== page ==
The Tribune Sports johnny Vander Meer In Fine Form as Reds Defeat Chicaso Cubs Williams Continues Dazzling .408 Pace to Lead Major Leaguers Hopp Moves Into National League Lead As Reiser Slumps 12 Points NEW YORK All the National league's top hitters slumped last week and Johnny Hopp, speedy outfielder of the St. Louis Cardinals, emerged to lead the averages including games played Thursday. Hopp, who also plays first base for the Red Birds when Johnny Mize isn't around, now paces the senior FACE 2 COSHOCTON ,01110, SATURDAY EVENING, AUGUST 16, 1941 PAGE 2 Yankee Outfield Great, But Old-Timers Stick to Hooper, Speaker and Lewis Redlegs Go Into Third-Place Tie With Idle Pirates; Cleveland Thumped Ml. . . HI. IMI. It.,. .III... .I..U.1.I.....I...PP...H...I - ., ,ii in circuit with an average of .332, seven points below his last week's mark which then was good for a runner-up spot behind Pete Reiser of the Brooklyn Dodgers. Reiser is in second place because Ted Williams of the Boston Red Sox retained his amazing .408 average to lead the American league. Cecil Travis of the Washington Senators holds the runner-up spot with .367 while Joe DiMaggio is third with .362. Mike Ryba, relief hurler for the Boston Red Sox, leads the American league pitchers with a record of seven victories and two defeats. Howard Krist of the Cardinals still tops the National loop with cine triumphs and no losses. Leaders in other departments follow: Runs (A) DiMaggio. Yankees, 111; N) Hack, Cubs, 80. Hits (A) DiMaggio, Yankees, 169; (X), Moore, Cardinals, 138. Doubles (A) DiMaggio, Yankees, 36; (N) Reiser, Dodgers, 33. Triples (A) Travis, Senators, and Heath, Indians, 12; (N) Hopp and Slaughter, Cardinals, 9, Homers (A) Keller, Yankees 29; Camilli, Dodgers, 23. Runs batted in (A) DiMaggio, Yankees, 112; (N) Mize, Cardinals, 87. Stolen Bases (A) Case, Senators, 19; (N) Frey, Reds, 13. The five leading hitters in each league follow: AMERICAN (j AH. K II RBIPCT William. B. 101 326 97 133 84 .408 Travis, W. ..106 428 71 157 78 367 DiMaggio. T. 118 467 111 169 112 .362 8ietrt, P. ..100 385 S3 132 CuU'btne SL 106 355 64 121 NATIONAL Hopp, St. L. 90 274 61 9! Reiser, B. . . 64 366 79 120 Etten, Phila. 104 372 55 121 Mize, St. L. 92 352 84 114 Conney, B. . 9 1 342 38 110 66 .343 77 ,314 33 .332 47 .328 (SB .325 87 ,324 21 .322 Semi-Pro Joust Opens With Bang WICHITA, Kan The seventh national semi-pro baseball congress the sandlotters world series opened last night with accessories, umpires and beauty queens that would have diverted the eyes of a Brooklynite from the Dodgers. The umpires were dressed like Esquire illustrations. The beauty queens, who paraded before the first game, were dressed in bathing suits. - t .... Microphones popped up at home plate to broadcast arguments between players and umpires over the public address system. The score board was neon-lighted. The press box was air-cooled, and One-Eyed Connelly, the famous gate crasher guarded the pass gate. George Sisler, high commissioner of the congress, ruled out a radio beam device to call strikes and balls on grounds that it might cause dissatisfaction with the umpires. The scene was Lawrence stadium, a $200,000 plant built by the city of Wichita to house the congress. Thirty-two teams from 27 states are entered this year and it probably will take two weeks to decide which is champion, because each team must lose two games before it is eliminated. The honor of winning the opening game went to the home town nine, the Stearman Trainors, who make airplanes when they aren't playing ball. They defeated the Stillwater, Okla-, Boomers, 8 to 4. In the other game played last night, the Northrop, Cal., Bombers defeated the Milwaukee, Wis., Faulks, 7 to 0. r o i t Hi.- ANN SOTHERN "Ringside Maisie" And GENE AUTRY "Wyoming Sunset" SIN., MON. & TIES. Harold Bell Wright's "SHEPHERD OF THE HILLS" IN TECHNICOLOR LU:ikflrfliil ENDS TODAY Hurry, Charlie, Hurry Robinhood Of Pecos SIN. & MON. RUBY KEELER HARRIET I OZZIE HIIIJARD js NELSON SWEETHEART OF THE CAMPUS ALSO BOB STEELE fiKFAT TRAIN ROP.RFRY ot rua l-point slump to Columbus Goes West 8 Games In Front of AA BY UNITED PRESS The league-leading Columbus Red Birds started on a crucial 24-game road trip today that will carry them into seven cities in 16 days before they return home Labor day. The Red Birds, who now lead the league by eight full games, have yet to demonstrate their sup. eriority over each of their seven rivals. In 53 games played against Toledo, Indianapolis and Milwaukee, the Birds have won 40 but against the top three challengers they have dropped 27 decisions while winning 25. The Birds were to meet the Mudhens tonight at Toledo in the first of several double headers scheduled for them on the road. Columbus won its ninth straight game and its 14th triumph in 17 starts last night when Red Barrett blanked St. Paul, 3 to 0, on four hits before 15,625 bargain night fans. Milwaukee, the cellar team, took an 8 to 7 decision from Kan sas City in 10 innings, after trailing eight innings and tying the score in the ninth, Mickey Haefner pitched a six- hitter as Minneapolis, shut out Toledo, 7 to 0. As a result of the win, Mineapolis moved into third place, one percentage point over Louisville. Louis ville and Indianapolis were idle. Sam Snead Leads In Rochester Go ROCHESTER, N. Y. Sam Snead had a two-stroke edge today as the field went out over the long and narrow Oak Hill Country club course on the second round of the $5,000 Rochester Times-Union open golf championship. Opposite Sam's name on the scoreboards was a neat 67 three strokes under par which he scored in yesterday's opening round while most of his brother professionals were floundering around in rain which drenched the course most of the day. Two strokes off the pace was Frank Cornmisso, profesisonal at the Irondequoit Country club here. He was the only man besides Snead to better par on the first round. The only par equallers were Open Champion Craig Wood and Augie Nordone of Syracuse. Ben Hogan, the favorite, had a 72, along with Paul Runyan, Jimmy Thomson and Lloyd Mangrum. At 71 were Ted Kroll, Ky Laffoon, Gene Kunes and Denny Shute. Cincinnati Legion Team Wins Opener CINCINNATI Cincinnati Bent- ley Post attempted to make it two straight over the Flint, Mich., nine in the Junior American Legion regional tournament today and advance to the semi-finals next 'week at Charlotte, N. C. Cincinnati defeated the Flint team yesterday, 6 to 3, altho out-, hit, 10 to 8. It is a best two out of I three series with a double header ; scheduled for today if Flint should even the series in the first game. Swap Still on PITTSBURGH President William Benswanger of the Pittsburgh Pirates announced today that the Joe Bowman-Oral Hilde-brand swap with St. Paul of the American Association is still on. Benswanger said he received a telegram from Lou McKenna, business manager of the St. Paul team, confirming the player-for-player trade of the two pitchers. McKenna said Bowman had been sent to Kansas City to see a doctor about the sore arm of which he had been complaining and Hildebrand had been put on the club's suspended list for not reporting to the Pirates. DEMOCRATIC ABOUT IT NEW YORK Danny Litwhiler of the Phillies slammed a home run at the Polo Grounds to become first player to connect foi circuit in every National League park this season. i , aIv": ' - f jZ"rrv - J . A r Charley Keller Joe DiMaggio Tom Henrich I y 't I W'pmmm . yrpw Q Ruth, Combs and Meusel Weren't Bad By HARRY GRAYSON NEA Service Sports Editor NEW YORK A lot of Johnny-Come-Latelys are ranting about the current Yankee outfield Henrich, DiMaggio and Keller being the greatest of all time. But mighty few old-timers hold still for anything like that. They continue to string with the immortal Red Sox trio of 1910-15 Hooper, Speaker and Lewis. Indeed, not a few critics and addicts rate the previous out standing Yankee outfield Ruth, Combs and Meusel current one. ahead of the But when you discuss outfield combinations, the talk never fails to drift back to Hooper, Speaker and Lewis. And the consensus is that Joe DiMaggio alone of the present setup can be ranked with Harry Hooper, Tristram, Speaker and George Edward Lewis. Hooper, Tris Speaker and Duffy Lewis played the outfield like an infielder plays the infield. Speaker played the shortest Ft. Wayne Shooter Wins at Vandalia VANDALIA E. L, Hawkins, red-haired night club operator of Ft. Wayne, Ind., today held the first title in the 42nd annual Grand American trapshoot program. Hawkins tied with A. F. Jones of Thief River Falls yesterday aft er breaking 100 targets in a row in the opening 16-yard event, and then won the title decided by a flip of a coin. Approximately 200 shooters participated in the opening day's events. Another preliminary of shooting was scheduled for today with the Vandalia open handicap and world championship open 16-yard event set for tomorrow. The "grand" title will be decided Friday. Elmer Riddle Choice Of Cincinnati CINCINNATI Deadlocked with the Pittsburgh Pirates in a battle for third place, the Cincinnati Reds sent Elmer Riddle to the mound today after his 13th win of the year as they met the Chicago Cubs in the second of a four-game series. Johnny Vaiuler Meer's 3 to 1 victory over the Cubs yesterday moved the Redlegs into" tie with the Pirates, who were rained out ii: their game with the St. Louis Cardinals. Vern Olsen, who has 'won nine and lost six for the Cubs so far this season, opposed Ri'ddic. Leading Hitters AMERICAN LEAGUE I'tH.vrr and Club U AB H H Pot. Wlllaras, R. Sox. 102 328. 97.133 .405 Travis. Wash. .,107 j3I 72 158 .367 DiMaggio. N. Y...118 467 111 169 .366 NATION Al LKAGl'7 Hopp, St. Louis.. 90 274 61 91 .322 Kflser, Brook. . . 94 366 Etten, Phila 104 372 HO.MF.RINS eKller. Yank-es ...... DiMaggio, Yankee";;"". 79 120 .328 55 121 325 .......29 27 Ill RUNS DiMaggio, Yankees Bolle. Yankees ...7..,,., Rl AS BATTED IN DiMaggio. Yankees ...... Keller, Yankees . . 99 .112 .106 HITS' DiMaggio. Yankees 169 Travist Senators .... ...158 ' , fTT r.Vvil DiMag Alone i 7 1 ?J II In This Setup Duffy Lewis Tris center f ield in the history of the game. Consequently, he robbed batters of more hits than any oth" er miaaie garaener. rie maue more diving catches ol liners tnan any oiner nyi-naber, iu wcm back for balls so well that they called him Death. OUTFIELDERS FLAY TOO IJEEI 0 1 EAKIK Hooper and Lewis came close to matching Speaker in fielding. Lewis so frequently scaled an embankment in left field at old Fenway Park to make seemingly impossible catches that it became known as Duffy's Knoll. Where most of the better throw- ing retrievers bounce their pegs to the plate, Hooper, Speaker and Lewis threw strikes on a line. They threw out the fastest run- ners attempting to score form sec- TODAY'S S PORTikPARADE. By HARRY FERGUSON NEW YORK Scattered paragraphs containing scattered thots: i A brisk argument is now under way over what was the longest hole in one ever shot. William A. Greene, a New York advertising man, made a 340-yard ace the other day at Rye, N. Y., and almost everybody was ready to concede it was the longest on record. Today, however, T. Fred Goldsmith writes this department that in 1929 he got an ace on a 365-yard hole at the Stamford-in-the-Catskill course. What was your greatest thrill in baseball department Carl Hubbell: "Striking out Babe Ruth, Lou Gehrig, Jimmy Foxx, Al Sim mons and Joe Cronln in that order in the first and second innings of the 1934 all-star game. They were all great hitters and I guess I never will forget that game." Gabby Hartnett: "I guess the home run I hit against Pittsburgh in 1938. It gave my team, the Cubs, the ball game by the final score of 6 to 5. It put us ip first place by half a point. We went on from there to win the pennant.' Best crack of the week depart ment The fans at a game between Albuquerque and Bisbee of the Arizona-Texas league were complaining about the umpiring, according to Charles Modesette in the Sporting News. 'You're rotten," a fan yelled at the plate umpire, "You don't even know the baseball rules," Another fan replied: "How do you expect him to? They dont print 'em ia Braille." Lou Nova was in dead earnest about that beard he grew in Maine, and wanted to wear it down at Pompton Lakes, N. J., where he sets up his training camp on Monday. Ray Carlen, his manager, sent positive orders for him to have it cut off before arriving in New York. Nova went into a Boston barbershop and told Speaker Harry Hooper ond on base hits. Tyrus Raymond Cobb, daddy of base-runners, took no liberties wnen ine pan was mi io mem. Tom Henrich had 10 assists last year, DiMaggio and Charley Kel- ler five each. , g k cDeaker had ag many as 35 in one campaign, Hooper 30 and Lewis 29. Speaker is the only center field- er who ever made two unasissted double plays in one game. The Gray Eagle argues that even with the lively ball the outfielders of today play much too deep . . . that too many hits drop in front of them. He contends that even with the jackrabbit sphere any fly inside the park should be caught. Hooper, Speaker and Lewis hit a dead ball which remained 'em 'take it off." They not only removed his beard, but gave him a crew haircut such as the Harvard boys wear. It left him looking a bit peeled, but very tough. Marvin Ehannon of Fort Worth, Tex., a blind golfer, has challenged for the blind championship of the United States. The present titlcholder is Clint Russell of Duluth, who defeated Dr. W. H. M. Oxeham of England three years ago. Pesent plans are to play the match on Aug. 24 at j Duluth, Minn. Alsab Favorite in Rich Washington Race CHICAGO Backed by ballyhoo almost unparalleled for a colt of his background, Al Sabbath's Alsab goes postward an overwhelming favorite today to win Washington park's $20,000 added futurity from a field of 10 other probable starters. In a few short weeks, this stretch-running son of Good Goods has earned 50 times his $700 purchase price and after five straight stake victories all won in the Whirlaway manner he has been tabbed as most likely of the two-year-o'd class to succeed in next season's prized three year old stakes. j in the game until it was fouled out of the yard. Pitchers doctored this ball with every known substance Yet there were more good hitters in those days than there are now. LINE DRIVE HITTERS WHO THREW SAME WAY Hooper's batting averages did not compare with those of the amazing Speaker and Lewis were the lowest of the three. stai Lewis batted in the cleanup siot and was regarded as the more dangerous of the three in a clutch. Walter Perry Johnson, a terror to right-handed batters in his prime, candidly admitted Lewis was the swatter he most dreaded to face when hits meant runs Hooper, Speaker and Lewis were line drive hitters who threw the same way, Tom Henrich, Joe DiMaggio and King Kong Keller are no slouches, but members of the Old Guard in sist they are still waiting for a better threesome than Harry Hooper, Tris Speaker and Duffy Lewis to come along. Trojan Mentor After Line Coach LOS ANGELES Justin M. (Sam) Barry, new head football coach at the University of South-em California, today sought a line coach to round out his staff. Barry, selected yesterday to succeed the late Howard Jones, did not name a candidate for the job vacated by Jeff Cravath, former line coach who is now head coach at the University of San Francisco, but he indicated another ex-Trojan probably would get the job. His present aides, Bob McNeish, varsity backfield coach; Julie Be-scoes, varsity end coach, and Gaius Shaver, in charge of the Freshman squad, are all U. S. C. graduates, as is Cravath. Barry is head coach of basketball and baseball at U. S. C. William O. Hunter, director of athletics, said Barry would probably coach in all three sports this year. Barry, 49, came to Southern California in 1929 from the University of Iowa, where he assisted Jones in football from 1922 to 1924. Hank May Ask Release DETROIT Corp. Hank Green-berg, the Detroit Tigers' $55,000-a-year outfielder probably will apply for release from the army if the bill for dismissal of selectees over 28 years old become law, the United Press learned authoritative ly today. X. Y. V. HAS TALEXT NEW YORK Seventeen varsity lettermen and a like number of freshmen numeral winners are available for football service at New York University. SOFTBALL TONIGHT AT ROSCOE Art Works vs. Raiders AT 8 P. M. Dover vs. Regulars 9:15 P. M. Truss will pitch By GEORGE KIRKSEY NEW YORK Johnny Vander Meer, who hai known the heights and the depths in his major league career, has been giving convincing evidence recently that he has just about conquered his chief bugaboo wildness and is about to blossom forth as the National league's foremost southpaw. After his two successive no-run, no-hit games in 1938, Vander Meer went down fast. He struggled thru the 1939 season, playing an obscure role in Cincinnati's championship. His record that season was five victories and nine defeats. He was even worse in 1940, finally getting so bad he couldn't even get the ball close to the plate. The Reds sent him to Indianapolis to cure his wildness. He won six games and lost four at Indianapolis, and finished up I veloning control. This season he's the year with the Reds, winning three out of four. One of his victories was the pennant-clinching game. But he was still far away from winning a regular job on the Reds' staff. But thru all his trouble Vander Meer toiled, long and hard, de- White Sox Jinx Continues For Al Smith CCHICAGO Al Smith of the Cleveland Indians has the Chicago White Sox to blame for a poor year. . The veteran southpaw has firfd his slants against the White Sox six times this season and five times he has gone down to defeat. His only win over the Sox was a 2 to 0 effort in his first start against them, the third day of the season. Smith tried again last night to overcome the White Sox jinx but failed as Buck Ross held the Tribe to seven hits for a 5 to 2 victory that moved his team to within two games of the second-place Indians. Smith now has won eight and lost 10. Jim Bagby, shooting for his ninth victory, started for the skidding Indians today in the second of the three-game series. Johnny Rigney also was after his ninth triumph as he took the hill for the White Sox. Smith pitched shutout ball for five innings last night but the Chi-Sox touched him for two runs in the sixth and three in the seventh to force him to give way to Clint Brown. The Indians scored a run in the fourth on singles by Jeff Heath and Hal Trosky and Soup Camp bell's double. The Tribe scored its second tally in the eighth. Manager Roger Peckingpaugh of the Indians was chased from the game by Umpire Cal' Hubbard for protesting a decision in the sev enth inning. A crowd of 34,879 saw the night game. Buckeye Gridders Really Take to Air RANDOLPH FIELD, TEX. four former Ohio State university athletes were among the 28 Ohio army aviation cadets who were graduated today from Randolph field. Three of the former Buckeye stars were football players Don Scott of Canton, Eino Sarkkinen of Fairport Harbor and William Nosker of Columbus. The fourth member was Jack Ledford of Co lumbus, varsity swimmer. A total of 315 students was graduated. They now will begin the final training that will earn them the wings of a second lieutenant. League Result: Tiffin 16, Findlay 8. Fremont 2, Mansfield 1. Lima at Fostoria, wet grounds. 1VIU WA TU STARTS TODAY LLOYD NOLAN MARJORIE WEAVER IX "Michael Shayne Private Detective" AND JOHNNY DOWNS JUNE LANG IN RED HEAD" TOXIGHT WAYNE MARTIN LAKE PARK ADM. Zoc been good and bad. Came August and he really hit his stride. In beating the Cubs yesterday 3-1, Vander Meer won his 12th game of the season and his fourth straight. -y In his last four games Vandy has allowed just one run per game and in t;hree of them has had superb control. One of his big feats was striking out Mize, Slaughter and Brown of the Cards in succession on 10 pitched balls with the bases loaded. Vander Meer's last four games show: Date Tea in Score lilts outs Walks Aug. 1 Braves 5-1 8 7 3 Aug. 6 Cards 5-18 0 7 Aug. 10 Cards 3-17 2 3 Aug. 15 Cubs 3-1 6 8 3 Vander Meer's triumph yester day enabled the Reds to move into a third place tie with the idle Pirates. Only run made off him was Lou Stringer's homer in the first inning. After the second inning he allowed only two hits. Frank McCormick's homer tied the score and Jimmy Gleeson's homer proved the winner. Vallie Eaves, Cub rookie, ' allowed only five hits but four of them figured in the scoring. The Senators trimmed the Red Sox, 6-3, in a game halted after 7 innings by rain. Manager Joe Cronia protested the game on the grounds that the Washington club was negligent in covering the field after play was suspended. Alex Carrasquel, th e ancient Latin, scored his sixth straight triumph despite the fact that the Red Sox got off to a 3-0 lead. The Cleveland Indians lost a 5-2 decision to the Chicago White Sox in a night game that left them 18 games behind the idle Yankees, A game and a half in front of Boston and two ahead of Chicago. Manager Roger Peckinpaugh of the Indians was banished in the seventh inning for protesting Umpire Cal Hubbard's decision awarding a double to Taft Wright after the latter fell over Hal Trosky at first. The umpire charged Troskey with interference. The White Sox had two big innings two runs in the sixth and three in the seventh. Campbell drove in two runs with a double in the sixth and two more were scored on Solters', double in the seventh. Al Smith was the losing pitcher, being driven from the mound in the seventh. The St. Louis Browns, scoring a 6-1 night game victory over the Detroit Tigers, climbed to within half a game of the seventh place Washington Senators. Yesterday's hero Johnny Vander Meer, "comeback kid" of the Cincinnati Reds, who pitched his 12th straight victory of the season and fourth straight. After tfc Gem Follow Mm Font o ftto oir-cofidttionoo! VOGUE ROOM Goto Floor Show Dancing Nvr A Covor Chora SUX. EVE. SHIVLEY YATES ADM. 23c Washington Senators MOX., AUGUST 18th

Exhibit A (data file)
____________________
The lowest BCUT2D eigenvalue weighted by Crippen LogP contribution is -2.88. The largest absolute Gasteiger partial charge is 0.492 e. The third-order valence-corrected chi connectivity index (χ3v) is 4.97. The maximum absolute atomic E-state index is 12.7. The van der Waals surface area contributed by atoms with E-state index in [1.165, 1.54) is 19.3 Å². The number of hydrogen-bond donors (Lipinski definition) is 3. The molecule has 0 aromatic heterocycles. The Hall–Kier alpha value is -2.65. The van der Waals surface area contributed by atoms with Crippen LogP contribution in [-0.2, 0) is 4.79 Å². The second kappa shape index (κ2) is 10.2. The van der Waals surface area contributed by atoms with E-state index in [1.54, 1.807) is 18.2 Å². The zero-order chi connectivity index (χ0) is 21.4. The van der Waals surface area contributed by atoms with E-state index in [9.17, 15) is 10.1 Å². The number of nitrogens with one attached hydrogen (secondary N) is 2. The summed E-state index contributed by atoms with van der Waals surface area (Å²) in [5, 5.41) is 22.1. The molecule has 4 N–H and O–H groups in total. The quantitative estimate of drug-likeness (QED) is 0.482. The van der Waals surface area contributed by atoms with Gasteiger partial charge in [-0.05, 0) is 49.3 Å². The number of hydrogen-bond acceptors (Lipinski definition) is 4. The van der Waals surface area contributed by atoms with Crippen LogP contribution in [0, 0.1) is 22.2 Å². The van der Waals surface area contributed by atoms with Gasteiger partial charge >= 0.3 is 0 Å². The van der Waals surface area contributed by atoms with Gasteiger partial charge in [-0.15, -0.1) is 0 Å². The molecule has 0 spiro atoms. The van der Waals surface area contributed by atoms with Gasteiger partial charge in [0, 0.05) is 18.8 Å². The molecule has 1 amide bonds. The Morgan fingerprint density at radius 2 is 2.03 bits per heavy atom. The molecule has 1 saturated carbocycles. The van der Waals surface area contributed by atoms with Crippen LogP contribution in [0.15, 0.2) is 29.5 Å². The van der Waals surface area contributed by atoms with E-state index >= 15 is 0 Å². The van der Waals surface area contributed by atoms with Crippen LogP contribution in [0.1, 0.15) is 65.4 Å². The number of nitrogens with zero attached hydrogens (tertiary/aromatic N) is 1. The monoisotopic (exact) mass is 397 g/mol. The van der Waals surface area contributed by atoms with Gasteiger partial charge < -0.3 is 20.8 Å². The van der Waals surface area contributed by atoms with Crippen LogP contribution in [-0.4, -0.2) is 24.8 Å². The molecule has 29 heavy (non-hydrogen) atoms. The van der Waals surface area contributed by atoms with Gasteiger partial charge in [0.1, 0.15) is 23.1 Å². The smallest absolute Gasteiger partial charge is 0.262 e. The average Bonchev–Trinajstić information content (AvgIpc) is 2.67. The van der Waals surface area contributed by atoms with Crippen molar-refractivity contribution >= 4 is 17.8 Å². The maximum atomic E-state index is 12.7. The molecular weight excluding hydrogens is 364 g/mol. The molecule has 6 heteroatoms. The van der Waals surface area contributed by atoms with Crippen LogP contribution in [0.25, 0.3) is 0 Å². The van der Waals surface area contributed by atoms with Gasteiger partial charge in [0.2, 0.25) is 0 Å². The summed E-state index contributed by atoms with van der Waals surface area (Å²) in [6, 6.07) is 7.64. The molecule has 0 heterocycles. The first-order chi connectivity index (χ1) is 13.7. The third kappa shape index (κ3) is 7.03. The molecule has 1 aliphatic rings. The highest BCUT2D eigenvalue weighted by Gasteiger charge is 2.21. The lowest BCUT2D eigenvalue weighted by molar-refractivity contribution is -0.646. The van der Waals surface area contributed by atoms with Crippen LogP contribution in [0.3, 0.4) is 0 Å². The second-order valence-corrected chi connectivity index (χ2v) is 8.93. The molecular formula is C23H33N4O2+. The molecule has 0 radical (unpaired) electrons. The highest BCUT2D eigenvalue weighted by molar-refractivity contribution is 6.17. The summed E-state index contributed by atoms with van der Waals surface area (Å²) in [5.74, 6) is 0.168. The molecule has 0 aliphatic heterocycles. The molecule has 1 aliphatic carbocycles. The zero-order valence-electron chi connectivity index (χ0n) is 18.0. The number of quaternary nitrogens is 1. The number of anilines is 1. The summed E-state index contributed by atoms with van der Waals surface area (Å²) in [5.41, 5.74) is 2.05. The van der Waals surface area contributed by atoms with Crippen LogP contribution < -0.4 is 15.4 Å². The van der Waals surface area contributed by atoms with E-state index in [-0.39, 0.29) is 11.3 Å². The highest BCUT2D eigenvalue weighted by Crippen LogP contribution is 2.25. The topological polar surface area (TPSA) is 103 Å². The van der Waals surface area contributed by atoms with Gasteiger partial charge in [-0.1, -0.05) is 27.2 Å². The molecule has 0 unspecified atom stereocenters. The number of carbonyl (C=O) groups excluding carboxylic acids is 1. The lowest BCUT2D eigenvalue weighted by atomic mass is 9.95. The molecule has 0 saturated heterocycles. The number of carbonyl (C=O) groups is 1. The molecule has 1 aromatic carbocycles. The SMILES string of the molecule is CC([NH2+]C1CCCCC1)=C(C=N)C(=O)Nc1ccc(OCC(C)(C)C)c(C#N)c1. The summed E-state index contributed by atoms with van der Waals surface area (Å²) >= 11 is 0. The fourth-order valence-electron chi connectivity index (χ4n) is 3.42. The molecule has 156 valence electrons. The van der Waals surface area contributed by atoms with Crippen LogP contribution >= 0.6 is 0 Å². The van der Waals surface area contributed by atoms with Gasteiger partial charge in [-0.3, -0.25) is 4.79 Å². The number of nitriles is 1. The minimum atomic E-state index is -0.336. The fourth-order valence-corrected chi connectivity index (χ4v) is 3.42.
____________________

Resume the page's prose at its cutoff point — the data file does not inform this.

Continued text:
What members have found on this page

Get access to Newspapers.com

  • The largest online newspaper archive
  • 19,600+ newspapers from the 1700s–2000s
  • Millions of additional pages added every month

Try it free